Once a Dog Kills Will It Kill Again? 8 Dog Training Methods to Try

Is your dog attacking other animals and even killing them? There’s hope.  Here are some techniques to stop your dog from killing animals.

Have you seen your dog attacking other animals and even killing them? Naturally, dogs have the predatory chase drive, which is a desire to chase things. The character is something it learned since it was young, where it could see it chase bikes, small furry animals, chickens, and even other dogs.

However, the movement of prey is what triggers the animal or bird it will chase. So, remember that it is part of your dog’s normal behavior.

Nevertheless, some dog breeds are known to have higher predatory drives, and they are used mostly for herding, hunting, and working.

In this article, we have highlighted some techniques on how to train your dog not to kill animals.  See morehttps://spiritdogtraining.com/online-dog-training/

1. Lock them up, so they are safe and secure

If your dog’s breed has a high chase drive, find a safe place, and contain it. Doing so will help protect other small animals and birds, especially when you’re not home.

A dog with a kill history is usually declared potentially vicious or dangerous. This kind of dog needs to be kept under control and secure. Such a dog can also be humanely euthanized.

Some effective techniques to keep your dog safe and secure are crating the dog indoors, strengthening your fence, and installing an outdoor run. These techniques will help tame your dog.  You can also lock the gates and prohibit anyone from visiting accidentally or without permission.

2. Teach the difference between ‘hunt’ and ‘play’

In a dog’s mind, hunt and play are similar, but the two words are different. When you want to teach your dog how to play, take it outside to play with toys. Use commands and teach them how to “come” and “stay.” The practice should go on for a month or more and do it regularly.

If the dog learns about the play commands, it will have a low interest in attacking smaller anIf the dog learns about the play commands, it will be less interested in attacking smaller animals. So, even after telling it to come back, it will listen to you. You can, therefore, command it to stop chasing and attacking your cat.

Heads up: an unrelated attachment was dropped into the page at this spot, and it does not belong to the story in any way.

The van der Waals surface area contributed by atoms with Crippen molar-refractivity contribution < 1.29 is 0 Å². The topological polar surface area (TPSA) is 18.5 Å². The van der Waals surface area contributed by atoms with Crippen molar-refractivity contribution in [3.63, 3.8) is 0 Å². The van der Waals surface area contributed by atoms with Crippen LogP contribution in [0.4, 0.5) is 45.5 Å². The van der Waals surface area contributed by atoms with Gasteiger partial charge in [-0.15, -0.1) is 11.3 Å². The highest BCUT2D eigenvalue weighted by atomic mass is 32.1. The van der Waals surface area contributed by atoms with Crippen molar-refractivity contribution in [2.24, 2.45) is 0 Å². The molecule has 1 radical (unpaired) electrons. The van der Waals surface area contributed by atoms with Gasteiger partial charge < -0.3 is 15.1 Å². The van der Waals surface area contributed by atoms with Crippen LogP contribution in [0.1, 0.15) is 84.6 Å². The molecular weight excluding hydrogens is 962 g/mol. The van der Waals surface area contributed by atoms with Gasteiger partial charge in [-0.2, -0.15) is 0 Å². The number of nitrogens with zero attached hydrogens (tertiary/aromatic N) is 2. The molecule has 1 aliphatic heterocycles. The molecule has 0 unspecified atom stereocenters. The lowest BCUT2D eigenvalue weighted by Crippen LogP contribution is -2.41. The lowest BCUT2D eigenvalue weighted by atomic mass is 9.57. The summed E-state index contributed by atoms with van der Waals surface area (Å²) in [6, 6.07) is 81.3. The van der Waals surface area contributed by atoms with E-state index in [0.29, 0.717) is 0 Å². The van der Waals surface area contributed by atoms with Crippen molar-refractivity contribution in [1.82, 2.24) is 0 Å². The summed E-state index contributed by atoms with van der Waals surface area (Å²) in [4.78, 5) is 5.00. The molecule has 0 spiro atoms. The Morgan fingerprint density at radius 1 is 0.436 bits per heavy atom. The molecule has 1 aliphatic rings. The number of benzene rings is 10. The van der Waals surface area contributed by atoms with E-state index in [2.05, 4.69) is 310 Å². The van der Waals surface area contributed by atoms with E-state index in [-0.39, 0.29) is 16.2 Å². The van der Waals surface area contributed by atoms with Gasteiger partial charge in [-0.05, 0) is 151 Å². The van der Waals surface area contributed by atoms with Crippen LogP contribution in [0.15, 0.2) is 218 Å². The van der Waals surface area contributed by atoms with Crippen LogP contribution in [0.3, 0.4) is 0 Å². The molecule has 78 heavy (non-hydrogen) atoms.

Additionally, the other option is to hire a qualified dog trainer. The dog will be taught how it can redirect its energies towards play and not prey.

3. Early Training Works Best

Another option to protect your other animals and people from a dog attack is to raise them together from a young age – three months old or less.

Puppies love playing with cats, but the cat might not share its enthusiasm. So, you should not intervene in such altercations unless you note serious aggression. It will be easier because the cat has boundaries and will teach the dog not to mess with cats. It will grow to have that in mind, and you will not find it attacking them in the future.

4. Don’t Punish A Dog After Killing

If your dog attacks your cat and even kills it, it is not a bad dog. The dog was following his instincts. No matter the tragedy, never punish or hit your dog for the mistake. You will worsen his aggressive behavior because he won’t understand his mistake.

To avoid such mistakes, don’t let the dog chase your cat, hoping it will not catch it. That might not work because one or both of your animals might get severe injuries after running in a cluttered area.

5. Bad Association

A dog is different from other animals because its prey drive and sensory environment will depend on sound and scent. It is easy to stop if you find him associating himself with chasing and catching cats or other animals with obnoxious odors or harsh noises.

However, work with a dog trainer to help your dog stop this bad behavior. He will have the best approach to provide the dog with the right discomfort level, and it will not harm the cat or dog.

6. Conduct Behavioral Work

Conducting training exercises with your dog is an excellent way to tame its prey drive. There are some essential exercises your dog can do at home. The vital one is to establish control when it is off-leash.

When training using dog commands, keep the three Ds in mind – Duration, Distraction, and Distance. Avoid distractions when teaching your dog a new command and give it a short time to hold the command.

As it gets better with time, increase the distance, duration, and distraction until you find it reliable to perform the commands.

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7. Handling Emergencies

Proper handling of your dog to tame it requires that you have the right equipment. This equipment helps you with the journey of rehabilitating the dog, which is especially helpful following an accident.

If the training fails, try and use recommended training aids that can help you to break intense focus. This will help redirect your dog’s attention so they are more focused on you during training.

Some of the training tools include “stop that,” and you can use to help break your dog’s Some of the training tools include basic commands like “stop that.” You can use this command to break your dog’s focus. There are also air canisters you can use during training. They emit a loud hissing noise as they release calming pheromones.